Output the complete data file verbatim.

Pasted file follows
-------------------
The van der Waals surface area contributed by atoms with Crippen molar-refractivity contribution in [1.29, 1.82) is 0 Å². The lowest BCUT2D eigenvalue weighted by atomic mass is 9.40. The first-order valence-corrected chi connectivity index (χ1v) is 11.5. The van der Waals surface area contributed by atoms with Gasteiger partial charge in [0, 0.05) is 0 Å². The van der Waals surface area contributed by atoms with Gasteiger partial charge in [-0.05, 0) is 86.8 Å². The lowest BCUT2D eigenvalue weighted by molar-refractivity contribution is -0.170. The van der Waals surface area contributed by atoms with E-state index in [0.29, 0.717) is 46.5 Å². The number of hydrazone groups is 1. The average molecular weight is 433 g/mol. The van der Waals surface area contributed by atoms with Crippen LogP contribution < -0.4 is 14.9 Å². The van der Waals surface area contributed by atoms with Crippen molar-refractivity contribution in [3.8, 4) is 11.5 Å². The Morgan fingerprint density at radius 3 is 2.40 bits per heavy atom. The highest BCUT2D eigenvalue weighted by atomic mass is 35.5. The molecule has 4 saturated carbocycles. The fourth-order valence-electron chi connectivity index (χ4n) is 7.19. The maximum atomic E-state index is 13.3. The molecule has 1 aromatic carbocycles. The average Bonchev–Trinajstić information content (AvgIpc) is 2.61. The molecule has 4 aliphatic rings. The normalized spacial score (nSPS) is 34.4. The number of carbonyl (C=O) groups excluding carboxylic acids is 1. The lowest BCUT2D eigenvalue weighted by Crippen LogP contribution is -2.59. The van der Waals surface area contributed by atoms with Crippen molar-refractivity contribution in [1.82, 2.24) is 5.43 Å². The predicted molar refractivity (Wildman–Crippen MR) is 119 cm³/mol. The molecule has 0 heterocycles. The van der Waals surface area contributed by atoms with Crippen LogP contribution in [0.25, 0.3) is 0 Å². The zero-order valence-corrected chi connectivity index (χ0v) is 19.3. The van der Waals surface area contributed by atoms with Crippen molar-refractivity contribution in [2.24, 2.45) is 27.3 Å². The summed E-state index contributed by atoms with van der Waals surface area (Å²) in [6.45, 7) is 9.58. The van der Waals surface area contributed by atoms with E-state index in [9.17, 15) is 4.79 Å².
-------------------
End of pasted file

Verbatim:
The van der Waals surface area contributed by atoms with Crippen molar-refractivity contribution in [1.29, 1.82) is 0 Å². The lowest BCUT2D eigenvalue weighted by atomic mass is 9.40. The first-order valence-corrected chi connectivity index (χ1v) is 11.5. The van der Waals surface area contributed by atoms with Gasteiger partial charge in [0, 0.05) is 0 Å². The van der Waals surface area contributed by atoms with Gasteiger partial charge in [-0.05, 0) is 86.8 Å². The lowest BCUT2D eigenvalue weighted by molar-refractivity contribution is -0.170. The van der Waals surface area contributed by atoms with E-state index in [0.29, 0.717) is 46.5 Å². The number of hydrazone groups is 1. The average molecular weight is 433 g/mol. The van der Waals surface area contributed by atoms with Crippen LogP contribution < -0.4 is 14.9 Å². The van der Waals surface area contributed by atoms with Crippen molar-refractivity contribution in [3.8, 4) is 11.5 Å². The Morgan fingerprint density at radius 3 is 2.40 bits per heavy atom. The highest BCUT2D eigenvalue weighted by atomic mass is 35.5. The molecule has 4 saturated carbocycles. The fourth-order valence-electron chi connectivity index (χ4n) is 7.19. The maximum atomic E-state index is 13.3. The molecule has 1 aromatic carbocycles. The average Bonchev–Trinajstić information content (AvgIpc) is 2.61. The molecule has 4 aliphatic rings. The normalized spacial score (nSPS) is 34.4. The number of carbonyl (C=O) groups excluding carboxylic acids is 1. The lowest BCUT2D eigenvalue weighted by Crippen LogP contribution is -2.59. The van der Waals surface area contributed by atoms with Crippen molar-refractivity contribution in [1.82, 2.24) is 5.43 Å². The predicted molar refractivity (Wildman–Crippen MR) is 119 cm³/mol. The molecule has 0 heterocycles. The van der Waals surface area contributed by atoms with Crippen LogP contribution in [0.25, 0.3) is 0 Å². The zero-order valence-corrected chi connectivity index (χ0v) is 19.3. The van der Waals surface area contributed by atoms with Crippen molar-refractivity contribution in [2.24, 2.45) is 27.3 Å². The summed E-state index contributed by atoms with van der Waals surface area (Å²) in [6.45, 7) is 9.58. The van der Waals surface area contributed by atoms with E-state index in [9.17, 15) is 4.79 Å².